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If you're new to this blog and want some context for it, read this post from the day I announced my Alzheimer's disease and this post about the day I announced I had lost it. For more info, visit my website with my autobiography and all blog entries in chronological order for easier reading to catch up. There's also a sermon on the spiritual lessons I've learned through this journey through my damaged mind.

Tuesday, September 18, 2012

Keeping Secrets

What’s hardest now is the level of uncertainty.  I think of all these possibilities down the road and follow them on out despite the uncertainty.  I look at each little event in which something seems a little off and wonder whether that’s normal or a symptom of my illness.  Am I using the illness as an excuse to avoid doing what I just don’t want to do?  Or not?

I had my weekly session with my spiritual director yesterday.

She immediately picked up my reluctance to tell people about my condition “too early.”  She asked what I meant by “too early.”  Her question made me realize that I’m mostly afraid of “crying wolf” and then being embarrassed if the diagnosis turns out to be wrong, a false alarm.  After a few of her questions, it became clear that what I was doing was holding on to an image of myself as a careful good thinker, a cool guy who wouldn’t rush in and worry others unnecessarily.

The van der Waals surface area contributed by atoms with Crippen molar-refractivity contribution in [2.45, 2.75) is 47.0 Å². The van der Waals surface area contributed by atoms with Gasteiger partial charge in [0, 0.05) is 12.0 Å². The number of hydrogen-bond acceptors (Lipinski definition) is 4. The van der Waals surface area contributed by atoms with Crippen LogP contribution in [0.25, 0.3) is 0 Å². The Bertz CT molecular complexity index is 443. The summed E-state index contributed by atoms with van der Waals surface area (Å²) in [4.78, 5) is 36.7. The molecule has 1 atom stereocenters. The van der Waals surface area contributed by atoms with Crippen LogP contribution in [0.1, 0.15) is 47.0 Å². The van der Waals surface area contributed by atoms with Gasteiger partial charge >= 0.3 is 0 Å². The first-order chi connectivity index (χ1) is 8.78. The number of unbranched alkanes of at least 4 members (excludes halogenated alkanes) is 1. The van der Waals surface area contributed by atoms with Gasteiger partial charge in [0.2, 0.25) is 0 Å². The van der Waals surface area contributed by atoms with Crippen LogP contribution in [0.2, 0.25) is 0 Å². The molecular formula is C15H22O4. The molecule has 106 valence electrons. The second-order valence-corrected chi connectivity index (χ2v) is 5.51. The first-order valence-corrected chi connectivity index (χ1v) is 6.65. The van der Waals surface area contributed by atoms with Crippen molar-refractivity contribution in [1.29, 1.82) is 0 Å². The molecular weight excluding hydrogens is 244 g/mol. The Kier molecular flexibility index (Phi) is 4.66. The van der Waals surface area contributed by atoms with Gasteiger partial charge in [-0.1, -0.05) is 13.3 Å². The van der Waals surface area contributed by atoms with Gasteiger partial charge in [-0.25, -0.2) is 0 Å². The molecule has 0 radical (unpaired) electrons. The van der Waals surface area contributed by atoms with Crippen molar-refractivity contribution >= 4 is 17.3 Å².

But is it worth keeping the secret from my community if it means that I can really ask them for support?  As for it being a false alarm, I don’t need to state my diagnosis as a known fact … because it isn’t.  What I’m really going through now is the struggle with the uncertainty about all of this and the fear of the future.  I don’t need to say any more than that.  I won’t be misleading people if I’m having trouble precisely because of the uncertainty.  I want to share that suffering with those who can comfort me.  So even in the unlikely event that the diagnosis were wrong, we could all celebrate together.  I want the community to understand how painful my uncertainty and my fear are here in this present moment. 

I talked with Patty Wudel this morning and got a taste of telling someone without fear that I was crying wolf.  She is an intimate friend, and I love her.  I told her everything especially the uncertainty and my fear of “crying wolf.”  She was quite willing and able to listen thoroughly to my pain, and I didn’t fear the possibility of being wrong about the diagnosis.  I also appreciated her willingness not to feel the need to dwell on my troubles throughout the entire conversation.  We could move easily on to other things that were important to us.

I still don’t see the need to share it with people who are not among my immediate support circle (ie make a general announcement to the church).  My spiritual director’s insight also gives me the “permission” to talk with the family over Christmas, which is far better than having to wait until spring when the diagnosis will be clearer.   

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